Depending on the location of electronic home system contractors, there still may be challenges with remodeling business. A sluggish economy and housing market will continue to hamper home improvement spending well into next year, according to the Leading Indicator of Remodeling Activity (LIRA) by the Remodeling Futures Program at the Joint Center for Housing Studies of Harvard University, Cambridge, Mass. The remodeling market is expected to stay soft with the LIRA pointing to a modest decline in annual homeowner improvement spending over the next several quarters.
“After pulling through the worst of the downturn in home improvement spending, we appear to be entering another period of softening,” says Eric Belsky, managing director of the Joint Center. “The ups and downs in the economy are being reflected in home improvement activity.”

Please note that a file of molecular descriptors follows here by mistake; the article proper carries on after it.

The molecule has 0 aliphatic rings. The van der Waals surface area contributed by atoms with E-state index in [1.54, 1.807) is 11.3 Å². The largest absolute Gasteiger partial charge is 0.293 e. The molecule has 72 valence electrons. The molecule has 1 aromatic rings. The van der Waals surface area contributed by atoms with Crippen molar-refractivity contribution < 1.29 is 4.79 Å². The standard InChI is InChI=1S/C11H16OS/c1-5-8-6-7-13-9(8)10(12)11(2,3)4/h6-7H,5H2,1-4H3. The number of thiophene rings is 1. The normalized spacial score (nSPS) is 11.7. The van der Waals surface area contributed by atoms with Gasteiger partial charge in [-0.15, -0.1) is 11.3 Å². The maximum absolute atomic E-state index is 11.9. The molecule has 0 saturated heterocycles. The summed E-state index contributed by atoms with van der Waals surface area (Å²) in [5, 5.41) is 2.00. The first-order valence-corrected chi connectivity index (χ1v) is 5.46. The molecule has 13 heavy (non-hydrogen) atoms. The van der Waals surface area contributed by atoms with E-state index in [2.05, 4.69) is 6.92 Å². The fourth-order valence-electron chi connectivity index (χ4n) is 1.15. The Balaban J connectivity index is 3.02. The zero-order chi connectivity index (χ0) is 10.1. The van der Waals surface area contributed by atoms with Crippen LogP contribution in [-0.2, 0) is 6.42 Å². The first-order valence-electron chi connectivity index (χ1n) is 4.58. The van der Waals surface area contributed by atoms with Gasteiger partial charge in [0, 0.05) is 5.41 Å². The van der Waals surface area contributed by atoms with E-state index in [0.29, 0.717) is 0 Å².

“Absent a more sustained upturn in the broader housing market, particularly in the sales of existing homes, there’s not much to propel growth in home improvement spending,” says Kermit Baker, director of the Remodeling Futures Program at the Joint Center. “Homeowners are continuing to undertake smaller jobs, but are still nervous about larger discretionary projects.”
The Remodeling Futures Program, initiated by the Joint Center for Housing Studies in 1995, is a comprehensive study of the factors influencing the growth and changing characteristics of housing renovation and repair activity in the United States. The program seeks to produce a better understanding of the home improvement industry and its relationship to the broader residential construction industry.
Past studies show that the most sure bet is for contractors to home in on home systems work at the multi-tenant and apartment levels.